2010/ 2012

Adé Bantu

Rhymes, Beats & Skills

Adé Bantu is a Nigerian-German musician, producer and activist. As a musician he is one of the most successful German Afrobeat artists. He is founder of the Afro-German musical collective and NGO Brothers Keeper and front man of Bantu & Afrobeat Academy Band. He received the Kora Award (the Pan-African equivalent of the Grammy) for his album Fuji Satisfaction in 2005. Brothers Keeper as a musical collective was founded in 2000 after a wave of racist motivated violent attacks on foreigners, which climaxed in the killing of Adriano Alberto. Their song Adriano (die letzte Warnung) (Adriano the final warning) was released in 2001. It became an anti racism anthem making it to the Top 5 of the German pop charts.

Adé Bantu and his Afrobeat Academy Band have partaken in intercultural exchange programs with the Goethe-Institute and the German ministry of foreign affairs and gave concerts and workshops in Ghana, Uganda, Tanzania and Nigeria. He was awarded the Nordrhein Westphalia Cultural Prize in 1997 for the hip-hop musical Coloured Children, a piece he wrote and co-directed with Anita Berger.

Rhymes, Beats & Skills

Hip hop is an integral part of Nigerian youth culture. The urban music phenomenon born in the late 70’s in the United States has long been adopted and embraced by many young Nigerians irrespective of religion or social status. Nigerian rap is not exotic, it is the driving force in the current Nigerian pop music industry.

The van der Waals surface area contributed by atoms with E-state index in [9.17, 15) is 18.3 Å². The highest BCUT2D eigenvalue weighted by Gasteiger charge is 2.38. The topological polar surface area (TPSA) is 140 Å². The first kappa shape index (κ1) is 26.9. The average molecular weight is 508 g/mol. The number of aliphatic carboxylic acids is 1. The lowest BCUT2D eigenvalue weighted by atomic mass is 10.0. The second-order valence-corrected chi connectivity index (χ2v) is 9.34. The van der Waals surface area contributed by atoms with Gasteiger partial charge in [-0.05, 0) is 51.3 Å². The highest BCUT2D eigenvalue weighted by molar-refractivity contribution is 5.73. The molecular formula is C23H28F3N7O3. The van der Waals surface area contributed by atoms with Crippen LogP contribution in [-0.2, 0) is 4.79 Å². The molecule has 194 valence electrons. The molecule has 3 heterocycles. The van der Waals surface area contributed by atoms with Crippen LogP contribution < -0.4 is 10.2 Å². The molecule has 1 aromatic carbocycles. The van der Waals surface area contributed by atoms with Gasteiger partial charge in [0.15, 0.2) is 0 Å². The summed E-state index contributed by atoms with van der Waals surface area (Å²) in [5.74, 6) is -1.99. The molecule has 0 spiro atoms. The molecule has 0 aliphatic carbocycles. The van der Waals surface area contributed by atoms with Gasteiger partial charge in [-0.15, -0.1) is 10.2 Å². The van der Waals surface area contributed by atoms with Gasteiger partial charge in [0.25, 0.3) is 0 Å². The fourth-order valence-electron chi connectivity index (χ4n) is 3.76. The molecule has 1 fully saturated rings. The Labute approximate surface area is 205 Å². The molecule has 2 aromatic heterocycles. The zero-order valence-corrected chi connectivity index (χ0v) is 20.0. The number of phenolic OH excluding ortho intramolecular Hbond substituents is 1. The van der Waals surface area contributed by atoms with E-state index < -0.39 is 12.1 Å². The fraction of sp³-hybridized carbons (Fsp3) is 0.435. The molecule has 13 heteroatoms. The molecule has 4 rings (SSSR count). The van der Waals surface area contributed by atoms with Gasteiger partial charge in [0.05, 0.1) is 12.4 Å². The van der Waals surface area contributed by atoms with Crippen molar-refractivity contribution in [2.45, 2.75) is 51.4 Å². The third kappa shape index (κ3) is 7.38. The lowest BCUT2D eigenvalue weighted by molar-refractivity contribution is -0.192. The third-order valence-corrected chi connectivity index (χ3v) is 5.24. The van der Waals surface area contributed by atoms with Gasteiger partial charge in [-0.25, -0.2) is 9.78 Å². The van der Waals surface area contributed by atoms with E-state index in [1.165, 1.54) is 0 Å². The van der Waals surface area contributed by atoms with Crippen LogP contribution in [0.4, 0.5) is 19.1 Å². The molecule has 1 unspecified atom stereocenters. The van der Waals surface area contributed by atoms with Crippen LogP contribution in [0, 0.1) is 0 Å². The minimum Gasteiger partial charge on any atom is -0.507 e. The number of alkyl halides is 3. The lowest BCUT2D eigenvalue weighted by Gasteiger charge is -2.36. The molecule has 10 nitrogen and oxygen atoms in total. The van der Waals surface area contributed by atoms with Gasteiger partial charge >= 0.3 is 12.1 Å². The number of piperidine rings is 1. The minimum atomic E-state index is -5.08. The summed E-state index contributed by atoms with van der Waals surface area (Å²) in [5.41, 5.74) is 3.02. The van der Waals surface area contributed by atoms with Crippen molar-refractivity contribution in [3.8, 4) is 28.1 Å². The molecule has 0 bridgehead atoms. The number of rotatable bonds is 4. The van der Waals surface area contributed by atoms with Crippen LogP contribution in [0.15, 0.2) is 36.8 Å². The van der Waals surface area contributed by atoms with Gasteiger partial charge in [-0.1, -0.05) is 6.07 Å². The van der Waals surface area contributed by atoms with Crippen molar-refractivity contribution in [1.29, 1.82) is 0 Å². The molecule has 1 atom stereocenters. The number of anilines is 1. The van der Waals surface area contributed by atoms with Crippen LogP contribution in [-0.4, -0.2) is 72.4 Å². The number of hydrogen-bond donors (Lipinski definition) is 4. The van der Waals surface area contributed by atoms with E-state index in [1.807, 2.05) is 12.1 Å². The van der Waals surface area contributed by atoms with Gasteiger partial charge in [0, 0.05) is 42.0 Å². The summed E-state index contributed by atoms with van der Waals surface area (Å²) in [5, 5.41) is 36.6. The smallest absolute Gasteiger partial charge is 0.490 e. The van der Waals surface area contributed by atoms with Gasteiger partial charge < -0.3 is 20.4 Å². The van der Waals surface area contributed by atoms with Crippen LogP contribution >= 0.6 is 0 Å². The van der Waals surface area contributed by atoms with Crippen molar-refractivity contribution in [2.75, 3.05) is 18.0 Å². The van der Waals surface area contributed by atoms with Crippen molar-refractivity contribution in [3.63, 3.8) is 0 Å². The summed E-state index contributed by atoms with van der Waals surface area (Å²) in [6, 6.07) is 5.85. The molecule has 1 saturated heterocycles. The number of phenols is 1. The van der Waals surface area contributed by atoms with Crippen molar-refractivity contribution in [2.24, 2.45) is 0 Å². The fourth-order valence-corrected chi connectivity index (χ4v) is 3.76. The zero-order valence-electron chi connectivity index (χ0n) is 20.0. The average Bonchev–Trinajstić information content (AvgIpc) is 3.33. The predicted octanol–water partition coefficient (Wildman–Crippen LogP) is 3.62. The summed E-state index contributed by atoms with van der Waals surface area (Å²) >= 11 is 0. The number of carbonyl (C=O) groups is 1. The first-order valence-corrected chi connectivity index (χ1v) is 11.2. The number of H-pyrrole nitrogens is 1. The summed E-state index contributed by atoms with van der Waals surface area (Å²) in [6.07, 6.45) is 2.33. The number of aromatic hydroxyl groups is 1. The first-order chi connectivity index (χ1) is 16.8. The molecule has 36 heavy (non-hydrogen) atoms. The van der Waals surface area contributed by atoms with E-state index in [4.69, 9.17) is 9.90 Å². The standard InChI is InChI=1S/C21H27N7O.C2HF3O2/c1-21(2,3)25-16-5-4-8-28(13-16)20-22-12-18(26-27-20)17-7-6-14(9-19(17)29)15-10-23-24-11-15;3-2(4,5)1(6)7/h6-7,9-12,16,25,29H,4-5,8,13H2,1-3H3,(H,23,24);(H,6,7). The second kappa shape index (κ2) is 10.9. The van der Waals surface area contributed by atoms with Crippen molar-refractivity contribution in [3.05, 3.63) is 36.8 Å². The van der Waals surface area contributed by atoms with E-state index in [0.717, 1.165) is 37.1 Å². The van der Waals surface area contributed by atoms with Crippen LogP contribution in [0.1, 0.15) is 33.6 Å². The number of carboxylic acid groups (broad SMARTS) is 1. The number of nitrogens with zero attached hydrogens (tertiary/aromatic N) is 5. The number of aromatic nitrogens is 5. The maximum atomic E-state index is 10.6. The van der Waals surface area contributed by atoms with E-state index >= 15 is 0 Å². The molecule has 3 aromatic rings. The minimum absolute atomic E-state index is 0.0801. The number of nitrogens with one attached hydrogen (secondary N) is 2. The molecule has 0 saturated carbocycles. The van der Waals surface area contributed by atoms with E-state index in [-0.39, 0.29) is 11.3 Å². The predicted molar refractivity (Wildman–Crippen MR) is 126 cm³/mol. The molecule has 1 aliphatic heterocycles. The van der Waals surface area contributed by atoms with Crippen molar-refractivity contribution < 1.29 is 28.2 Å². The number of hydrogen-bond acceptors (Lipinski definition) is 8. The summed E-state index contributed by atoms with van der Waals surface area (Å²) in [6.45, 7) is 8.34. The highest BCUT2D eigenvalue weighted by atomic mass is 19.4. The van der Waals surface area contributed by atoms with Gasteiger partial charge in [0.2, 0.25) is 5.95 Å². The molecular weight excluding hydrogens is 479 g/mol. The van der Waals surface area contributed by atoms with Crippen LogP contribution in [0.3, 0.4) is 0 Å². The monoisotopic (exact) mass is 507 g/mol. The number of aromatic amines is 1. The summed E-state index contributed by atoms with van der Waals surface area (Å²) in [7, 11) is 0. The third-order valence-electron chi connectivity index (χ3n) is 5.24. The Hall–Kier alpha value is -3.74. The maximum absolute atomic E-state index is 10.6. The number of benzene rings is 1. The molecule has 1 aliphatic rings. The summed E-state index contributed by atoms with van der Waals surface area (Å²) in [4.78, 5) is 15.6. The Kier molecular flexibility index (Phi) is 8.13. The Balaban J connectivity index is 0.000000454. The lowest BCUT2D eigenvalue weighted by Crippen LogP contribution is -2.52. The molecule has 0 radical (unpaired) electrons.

With a potential listenership of 40 million people and a market that is yet to be hit by declining CD sales many young Nigerians are tempted to try their luck with witty rhymes and banging beats. The availability of cheap computers and music editing software has made producing and recording songs easier than ever before. Music and music video production standards have improved dramatically over the past decade. Today Nigerian radios stations and clubs play an average of 70-80 % local music due to the high demand from an audience that can easily identify with rappers who speak and act like them.

Thanks to international TV outlets like MTV & B.E.T. Nigerian rappers are gaining acceptance and recognition beyond the shores of Africa. Like other genres of music, rap has also found its way into the religious spheres notably amongst Christians via Gospel Rap or Christian Rap (a Christian version of rap that tries to use hip hop for the purpose of evangelization). There is also an emerging trend amongst Muslim rappers to explicitly refer to their faith although this is yet to be seen as a movement in comparison to Christian rap.
With the growing number of religious crises, clashes and deaths in Nigeria, it is about time to bring young Christian and Muslim rappers together to explore how to tackle religious fundamentalism in Africa’s most populous nation. The hip hop workshop and the recording session aim to bridge the destructive gap of intolerance through creativity, rhymes and skills.